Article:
Review: The Body Double by Emily Beyda

You know when you start a book and think it’s going to be a certain way and the book actually goes there and it’s super satisfying? And you end up not disappointed by a book you thought was going to disappoint you? The Body Double was that kind of book for me. This book was wild and had some amazingly well done paranormal-esque twists that were, in my opinion, very successful.

The Body Double starts with our nameless main character/narrator working her boring job at a boring movie theater. One day, though, a man offers her a job she can’t refuse- to be the body double for the wealthy LA socialite, Rosanna Feld, who has suffered a mental breakdown and wants to protect her place in society. Because our narrator has practically no family and no friends, she knows that no one will miss her when she’s gone, and she takes the job and heads to LA. Over many months, our narrator goes through a lot of changes (physically, emotionally, and mentally) and tries her best to become Rosanna, enough to convince even Rosanna’s closest friends.

Things take a turn for our narrator, though, when she starts to feel how Rosanna would feel, remember things only Rosanna would remember, and actually slip into Rosanna’s character. The more she learns from and about Rosanna, the more confusing her situation becomes. She no longer knows who to trust, and begins to feel more and more that she is actually Rosanna. What made this a great book for me was this larger mystery; I was constantly questioning what was real and what was simply in our narrator’s head. The book never comes to a solid conclusion on most of this, leaving a lot of the book up for reader interpretation.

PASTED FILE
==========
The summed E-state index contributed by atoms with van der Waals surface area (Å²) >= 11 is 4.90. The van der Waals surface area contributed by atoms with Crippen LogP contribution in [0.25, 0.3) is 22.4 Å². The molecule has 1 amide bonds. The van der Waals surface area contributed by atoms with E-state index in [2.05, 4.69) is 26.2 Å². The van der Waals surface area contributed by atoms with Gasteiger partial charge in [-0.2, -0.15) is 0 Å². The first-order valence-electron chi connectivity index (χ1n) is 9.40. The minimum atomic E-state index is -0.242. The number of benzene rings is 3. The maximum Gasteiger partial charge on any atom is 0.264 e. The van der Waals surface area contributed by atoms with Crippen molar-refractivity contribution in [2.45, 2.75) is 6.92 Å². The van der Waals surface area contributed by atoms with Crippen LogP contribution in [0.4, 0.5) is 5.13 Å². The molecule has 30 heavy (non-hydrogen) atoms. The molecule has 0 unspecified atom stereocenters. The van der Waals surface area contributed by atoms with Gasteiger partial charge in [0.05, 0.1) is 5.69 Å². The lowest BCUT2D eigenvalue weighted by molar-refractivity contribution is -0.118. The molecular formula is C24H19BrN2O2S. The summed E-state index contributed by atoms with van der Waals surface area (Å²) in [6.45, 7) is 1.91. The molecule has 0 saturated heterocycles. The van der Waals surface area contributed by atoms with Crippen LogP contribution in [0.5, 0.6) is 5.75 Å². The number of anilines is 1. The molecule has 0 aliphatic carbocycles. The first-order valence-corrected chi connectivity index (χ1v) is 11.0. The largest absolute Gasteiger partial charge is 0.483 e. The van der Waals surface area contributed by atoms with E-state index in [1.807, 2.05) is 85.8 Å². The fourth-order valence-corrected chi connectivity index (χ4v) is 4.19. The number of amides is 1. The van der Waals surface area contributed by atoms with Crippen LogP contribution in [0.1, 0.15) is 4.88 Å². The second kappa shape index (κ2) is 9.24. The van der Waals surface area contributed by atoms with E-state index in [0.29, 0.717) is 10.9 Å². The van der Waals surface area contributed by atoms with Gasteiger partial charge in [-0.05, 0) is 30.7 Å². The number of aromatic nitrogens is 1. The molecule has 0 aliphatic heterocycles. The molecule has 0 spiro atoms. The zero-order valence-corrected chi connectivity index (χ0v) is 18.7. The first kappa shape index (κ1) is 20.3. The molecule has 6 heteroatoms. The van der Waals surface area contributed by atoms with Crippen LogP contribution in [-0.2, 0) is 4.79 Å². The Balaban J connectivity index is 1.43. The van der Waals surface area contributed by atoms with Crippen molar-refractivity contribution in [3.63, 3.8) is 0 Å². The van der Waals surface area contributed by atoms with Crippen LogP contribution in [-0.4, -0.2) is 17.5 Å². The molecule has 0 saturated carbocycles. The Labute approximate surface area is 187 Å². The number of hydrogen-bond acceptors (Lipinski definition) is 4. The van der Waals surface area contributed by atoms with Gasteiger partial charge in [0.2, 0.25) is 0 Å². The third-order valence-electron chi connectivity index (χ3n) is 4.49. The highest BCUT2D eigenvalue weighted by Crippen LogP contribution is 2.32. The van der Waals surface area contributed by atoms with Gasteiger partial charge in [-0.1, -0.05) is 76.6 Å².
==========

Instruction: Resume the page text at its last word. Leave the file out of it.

I don’t typically enjoy contemporary mystery/thrillers because so many of them seem to have themes or twists involving mental illness or addiction. And if you want me to hate a book really quickly, make the crux of the book be that a character is actually just mentally ill. I dislike that trope so much, and I was so afraid that The Body Double would go that route. And, truthfully, it almost did. Instead, though, the book went a remarkably different direction, and I really liked it.

All that being said, this book has a very particular tone to it which might put some people off. The narration is slow and methodical, and our character teeters on both depression and disordered eating. These things can be tough to read, but I didn’t feel that either of these were overly done or improperly used. We do see our main character through a lot of mundane activities and through some really lonely days alone, and it can be tough.

All in all, I recommend this book if you like mystery/thrillers, books with substantial intrigue, and if you aren’t opposed to small bits of paranormal suspense. This wasn’t a perfect book, but I did really enjoy it. 3.5/5 stars, rounded to 4 stars!

A note about the audiobook: The audiobook for The Body Double was excellently narrated, and I think its a great format to experience this book. The narrator was able to capture our main character becoming Rosanna, which made the story so much more creepy. Because the book is slow and not full of action, I think the audiobook might be the best format for this.

Thanks to Netgalley and Doubleday Publishing for providing me an eArc of this book in exchange for an honest review. Ultimately, I listened to this book through audiobook form, with an audiobook I purchased myself!

Author: hhbennett

Book Blogger for all things science fiction, post-apocalyptic, near-future, speculative, horror or just otherwise weird and cool.

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